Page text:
When economies are built on possessions, the story of a man who dispossessed himself of everything does not easily get a hearing.

Unwelcome message or promise of salvation?

From the beginning, the cross has stood in judgment over the church and world. It stands in sharp contrast to all greed, obscene consumption, exploitation of people and earth, unnecessary accumulation of goods, abusive power, excessive competitiveness, unbridled ambition and manipulative dealing. Because of that, the cross often does not offer us a welcome message.

In the Catholic Church, we lament declining numbers of practicing Catholics, for which there are many reasons, one of them being perhaps the worship of a naked messiah on a cross. In the developed world, with its comforts purchased at the expense of cheap labor, the cross is not a welcome message. When economies are built on possessions, the story of a man who dispossessed himself of everything does not easily get a hearing. More welcome is the story of Jesus the friend who understands.

But the cross also saves. The primary beneficiaries and heralds of that salvific message are the poor. Most Catholic homes have crosses, but almost always among the few possessions of the poor is a cross. I grew up with Polish grandparents who came from a poor village in the Tatra Mountains and brought with them a cross that was prominently displayed in our home. The message of the cross for the poor is simple: God died on the cross. It is the sheer event and image prior to doctrinal refinement that speaks to the poor.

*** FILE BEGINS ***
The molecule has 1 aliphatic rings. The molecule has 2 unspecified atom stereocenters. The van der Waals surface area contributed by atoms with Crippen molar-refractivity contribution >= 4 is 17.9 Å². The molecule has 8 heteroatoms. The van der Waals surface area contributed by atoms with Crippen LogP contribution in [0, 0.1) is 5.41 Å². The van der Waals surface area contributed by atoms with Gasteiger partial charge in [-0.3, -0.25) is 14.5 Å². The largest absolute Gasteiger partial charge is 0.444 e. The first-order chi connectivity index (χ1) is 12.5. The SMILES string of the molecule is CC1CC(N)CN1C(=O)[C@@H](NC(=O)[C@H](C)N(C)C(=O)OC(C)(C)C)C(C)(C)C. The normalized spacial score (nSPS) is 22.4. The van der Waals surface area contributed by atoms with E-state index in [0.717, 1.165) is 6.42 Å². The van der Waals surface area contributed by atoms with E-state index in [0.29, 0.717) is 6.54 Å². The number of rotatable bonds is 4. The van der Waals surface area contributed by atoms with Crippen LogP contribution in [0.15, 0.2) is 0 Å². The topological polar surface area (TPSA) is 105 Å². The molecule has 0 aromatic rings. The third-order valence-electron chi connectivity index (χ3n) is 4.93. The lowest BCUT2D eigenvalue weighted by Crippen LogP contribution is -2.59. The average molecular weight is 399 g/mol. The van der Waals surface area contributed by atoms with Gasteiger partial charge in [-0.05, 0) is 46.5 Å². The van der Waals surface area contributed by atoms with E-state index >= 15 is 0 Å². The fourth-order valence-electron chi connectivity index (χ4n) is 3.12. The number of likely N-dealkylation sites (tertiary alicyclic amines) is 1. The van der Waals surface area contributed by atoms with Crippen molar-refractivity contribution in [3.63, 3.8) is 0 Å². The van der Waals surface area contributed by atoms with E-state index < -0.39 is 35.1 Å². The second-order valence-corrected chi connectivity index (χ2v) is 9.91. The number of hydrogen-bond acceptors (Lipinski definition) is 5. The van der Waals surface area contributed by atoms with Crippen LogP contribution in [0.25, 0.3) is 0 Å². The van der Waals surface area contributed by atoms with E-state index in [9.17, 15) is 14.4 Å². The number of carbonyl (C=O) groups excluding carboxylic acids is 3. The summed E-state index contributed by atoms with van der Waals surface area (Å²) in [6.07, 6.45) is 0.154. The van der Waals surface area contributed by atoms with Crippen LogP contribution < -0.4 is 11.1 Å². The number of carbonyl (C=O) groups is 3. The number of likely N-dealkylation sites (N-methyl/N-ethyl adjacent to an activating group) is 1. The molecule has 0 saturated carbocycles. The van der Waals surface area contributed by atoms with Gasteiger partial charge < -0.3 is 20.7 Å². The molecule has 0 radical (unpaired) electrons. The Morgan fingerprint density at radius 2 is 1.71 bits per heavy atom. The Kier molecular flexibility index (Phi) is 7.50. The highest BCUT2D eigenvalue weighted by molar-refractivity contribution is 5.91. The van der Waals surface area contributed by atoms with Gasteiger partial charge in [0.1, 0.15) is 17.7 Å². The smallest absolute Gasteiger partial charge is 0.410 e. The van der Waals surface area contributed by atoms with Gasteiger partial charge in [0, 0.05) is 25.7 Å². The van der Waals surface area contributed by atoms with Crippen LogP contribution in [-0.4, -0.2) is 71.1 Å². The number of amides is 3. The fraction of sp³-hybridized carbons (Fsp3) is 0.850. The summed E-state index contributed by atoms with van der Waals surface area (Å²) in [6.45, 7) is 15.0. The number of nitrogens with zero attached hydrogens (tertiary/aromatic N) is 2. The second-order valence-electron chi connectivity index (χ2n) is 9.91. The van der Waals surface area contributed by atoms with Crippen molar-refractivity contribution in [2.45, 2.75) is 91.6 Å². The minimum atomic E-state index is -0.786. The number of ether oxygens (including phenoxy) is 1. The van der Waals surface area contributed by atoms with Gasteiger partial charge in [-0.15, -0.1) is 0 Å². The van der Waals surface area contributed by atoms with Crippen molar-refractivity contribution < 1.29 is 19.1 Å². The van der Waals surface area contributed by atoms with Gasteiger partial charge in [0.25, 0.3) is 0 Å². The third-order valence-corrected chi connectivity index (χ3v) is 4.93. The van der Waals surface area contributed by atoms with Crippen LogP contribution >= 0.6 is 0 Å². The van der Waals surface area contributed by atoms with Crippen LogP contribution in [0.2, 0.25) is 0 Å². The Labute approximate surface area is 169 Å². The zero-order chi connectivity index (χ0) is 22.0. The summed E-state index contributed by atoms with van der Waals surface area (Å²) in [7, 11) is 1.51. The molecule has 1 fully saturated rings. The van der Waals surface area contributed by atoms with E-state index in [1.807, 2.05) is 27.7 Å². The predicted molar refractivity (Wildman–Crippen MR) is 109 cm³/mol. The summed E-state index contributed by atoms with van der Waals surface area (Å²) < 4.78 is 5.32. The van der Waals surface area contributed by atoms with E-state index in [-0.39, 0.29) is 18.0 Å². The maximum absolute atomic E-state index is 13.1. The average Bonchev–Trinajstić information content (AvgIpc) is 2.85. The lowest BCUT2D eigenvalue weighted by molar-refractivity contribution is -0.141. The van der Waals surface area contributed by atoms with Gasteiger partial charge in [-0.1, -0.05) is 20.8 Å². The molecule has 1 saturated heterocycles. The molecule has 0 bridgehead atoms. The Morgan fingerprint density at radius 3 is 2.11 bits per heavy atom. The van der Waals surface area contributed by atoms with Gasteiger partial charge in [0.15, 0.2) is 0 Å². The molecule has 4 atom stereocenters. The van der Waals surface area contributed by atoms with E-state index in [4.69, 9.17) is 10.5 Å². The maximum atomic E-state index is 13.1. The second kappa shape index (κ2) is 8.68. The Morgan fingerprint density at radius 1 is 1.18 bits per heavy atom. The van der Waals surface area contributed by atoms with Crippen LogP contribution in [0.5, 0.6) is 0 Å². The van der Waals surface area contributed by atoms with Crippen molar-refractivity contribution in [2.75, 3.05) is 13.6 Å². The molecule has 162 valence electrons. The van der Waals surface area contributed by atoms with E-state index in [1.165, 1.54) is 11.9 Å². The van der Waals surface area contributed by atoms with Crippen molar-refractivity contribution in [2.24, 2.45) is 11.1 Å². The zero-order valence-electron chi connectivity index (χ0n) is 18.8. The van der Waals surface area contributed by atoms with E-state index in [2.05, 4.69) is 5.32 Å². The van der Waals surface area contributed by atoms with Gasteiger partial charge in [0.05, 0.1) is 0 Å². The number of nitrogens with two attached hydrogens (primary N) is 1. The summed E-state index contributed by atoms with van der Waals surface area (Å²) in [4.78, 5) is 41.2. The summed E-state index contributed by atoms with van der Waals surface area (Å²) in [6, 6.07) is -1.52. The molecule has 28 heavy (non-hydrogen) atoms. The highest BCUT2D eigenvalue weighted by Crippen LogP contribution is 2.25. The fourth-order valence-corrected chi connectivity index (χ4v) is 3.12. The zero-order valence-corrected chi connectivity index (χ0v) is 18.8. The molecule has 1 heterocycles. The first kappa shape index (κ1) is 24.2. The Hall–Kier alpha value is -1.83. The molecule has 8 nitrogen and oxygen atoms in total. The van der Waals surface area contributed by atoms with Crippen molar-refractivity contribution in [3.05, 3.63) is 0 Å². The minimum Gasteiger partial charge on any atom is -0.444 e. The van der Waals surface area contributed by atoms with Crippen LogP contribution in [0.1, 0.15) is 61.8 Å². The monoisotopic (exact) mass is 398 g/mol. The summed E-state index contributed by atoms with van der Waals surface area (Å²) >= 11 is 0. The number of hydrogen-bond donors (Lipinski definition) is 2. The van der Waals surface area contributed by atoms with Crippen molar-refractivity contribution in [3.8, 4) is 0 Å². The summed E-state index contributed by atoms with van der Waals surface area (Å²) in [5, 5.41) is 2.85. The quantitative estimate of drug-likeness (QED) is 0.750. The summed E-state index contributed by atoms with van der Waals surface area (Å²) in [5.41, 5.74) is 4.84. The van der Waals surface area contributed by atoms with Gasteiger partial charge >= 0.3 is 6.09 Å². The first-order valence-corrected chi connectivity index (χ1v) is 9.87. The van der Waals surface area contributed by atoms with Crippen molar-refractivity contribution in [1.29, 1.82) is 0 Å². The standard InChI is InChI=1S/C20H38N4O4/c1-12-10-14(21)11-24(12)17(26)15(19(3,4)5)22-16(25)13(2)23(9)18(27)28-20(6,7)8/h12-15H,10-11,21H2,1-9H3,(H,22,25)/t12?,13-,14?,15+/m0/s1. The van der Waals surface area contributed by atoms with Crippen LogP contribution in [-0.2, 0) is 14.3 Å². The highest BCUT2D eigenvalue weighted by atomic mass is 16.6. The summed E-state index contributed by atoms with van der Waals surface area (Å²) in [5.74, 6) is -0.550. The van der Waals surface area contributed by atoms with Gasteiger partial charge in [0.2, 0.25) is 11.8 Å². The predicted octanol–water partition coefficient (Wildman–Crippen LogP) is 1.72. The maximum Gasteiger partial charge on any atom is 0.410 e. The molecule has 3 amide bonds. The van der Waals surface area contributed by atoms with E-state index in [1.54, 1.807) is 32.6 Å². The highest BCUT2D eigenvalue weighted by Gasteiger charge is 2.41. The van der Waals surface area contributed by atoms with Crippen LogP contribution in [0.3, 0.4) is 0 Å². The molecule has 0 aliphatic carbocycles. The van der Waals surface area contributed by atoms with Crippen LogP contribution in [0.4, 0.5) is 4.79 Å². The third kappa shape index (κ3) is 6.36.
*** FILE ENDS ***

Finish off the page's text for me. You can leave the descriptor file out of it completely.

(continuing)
The message is straightforward: Jesus, poor like us, God, crucified like us, still lives for and with us. It is the unspoken “sensus fidelium.” Poverty deadens and kills. Many survive because they find in God crucified solidarity, hope, purpose, love and destiny. Though the poor are the primary beneficiaries and heralds of the cross, those who are possessed of much can also be touched by the power of the cross, most especially in moments of tragedy and death itself.

For untold masses of human beings since the beginning of history, there has been dispossession of fundamental rights to nutrition, health, education and freedom.

Active and passive dispossession

I taught theology for many years, and what I write here is a personal distillation of the works of many theologians. But I do not consider myself current in philosophy. With some caution I raise the following question: Can we or do we have a Christian metaphysics that is based on the phenomenon of passive and active dispossession? Metaphysics asks universal questions and dispossession is a universal phenomenon. It might be objected that I am raising more a question of anthropology, but I want to suggest that dispossession is inextricable from human existence.